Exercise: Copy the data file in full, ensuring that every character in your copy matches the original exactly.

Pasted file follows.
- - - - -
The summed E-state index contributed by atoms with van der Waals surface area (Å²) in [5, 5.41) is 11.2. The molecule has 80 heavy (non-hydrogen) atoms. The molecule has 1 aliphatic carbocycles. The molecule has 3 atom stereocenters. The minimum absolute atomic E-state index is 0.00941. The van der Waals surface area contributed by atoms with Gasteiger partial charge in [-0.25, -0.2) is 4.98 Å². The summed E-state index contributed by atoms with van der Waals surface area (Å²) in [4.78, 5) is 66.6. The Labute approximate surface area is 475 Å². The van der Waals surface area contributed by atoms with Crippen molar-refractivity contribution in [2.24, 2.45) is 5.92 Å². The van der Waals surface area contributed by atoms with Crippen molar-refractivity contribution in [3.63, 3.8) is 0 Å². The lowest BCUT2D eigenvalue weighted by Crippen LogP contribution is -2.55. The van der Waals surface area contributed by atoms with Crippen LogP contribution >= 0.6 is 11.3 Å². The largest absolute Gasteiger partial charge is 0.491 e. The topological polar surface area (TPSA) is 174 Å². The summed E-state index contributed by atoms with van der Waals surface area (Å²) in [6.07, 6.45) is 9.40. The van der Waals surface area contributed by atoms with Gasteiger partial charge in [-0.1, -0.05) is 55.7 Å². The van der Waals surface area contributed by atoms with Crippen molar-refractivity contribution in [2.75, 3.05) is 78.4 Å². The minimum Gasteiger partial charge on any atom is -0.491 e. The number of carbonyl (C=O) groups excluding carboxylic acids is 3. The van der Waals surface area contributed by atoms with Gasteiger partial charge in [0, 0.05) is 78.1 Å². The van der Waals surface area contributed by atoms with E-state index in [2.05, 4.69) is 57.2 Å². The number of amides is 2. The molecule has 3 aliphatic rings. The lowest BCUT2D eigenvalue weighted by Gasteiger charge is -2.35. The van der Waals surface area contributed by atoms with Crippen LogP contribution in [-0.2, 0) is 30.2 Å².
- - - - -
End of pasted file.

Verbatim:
The summed E-state index contributed by atoms with van der Waals surface area (Å²) in [5, 5.41) is 11.2. The molecule has 80 heavy (non-hydrogen) atoms. The molecule has 1 aliphatic carbocycles. The molecule has 3 atom stereocenters. The minimum absolute atomic E-state index is 0.00941. The van der Waals surface area contributed by atoms with Gasteiger partial charge in [-0.25, -0.2) is 4.98 Å². The summed E-state index contributed by atoms with van der Waals surface area (Å²) in [4.78, 5) is 66.6. The Labute approximate surface area is 475 Å². The van der Waals surface area contributed by atoms with Crippen molar-refractivity contribution in [2.24, 2.45) is 5.92 Å². The van der Waals surface area contributed by atoms with Crippen molar-refractivity contribution in [3.63, 3.8) is 0 Å². The lowest BCUT2D eigenvalue weighted by Crippen LogP contribution is -2.55. The van der Waals surface area contributed by atoms with Crippen LogP contribution >= 0.6 is 11.3 Å². The largest absolute Gasteiger partial charge is 0.491 e. The topological polar surface area (TPSA) is 174 Å². The summed E-state index contributed by atoms with van der Waals surface area (Å²) in [6.07, 6.45) is 9.40. The van der Waals surface area contributed by atoms with Gasteiger partial charge in [-0.1, -0.05) is 55.7 Å². The van der Waals surface area contributed by atoms with Crippen molar-refractivity contribution in [2.75, 3.05) is 78.4 Å². The minimum Gasteiger partial charge on any atom is -0.491 e. The number of carbonyl (C=O) groups excluding carboxylic acids is 3. The van der Waals surface area contributed by atoms with Gasteiger partial charge in [0, 0.05) is 78.1 Å². The van der Waals surface area contributed by atoms with E-state index in [2.05, 4.69) is 57.2 Å². The number of amides is 2. The molecule has 3 aliphatic rings. The lowest BCUT2D eigenvalue weighted by Gasteiger charge is -2.35. The van der Waals surface area contributed by atoms with Crippen LogP contribution in [-0.2, 0) is 30.2 Å².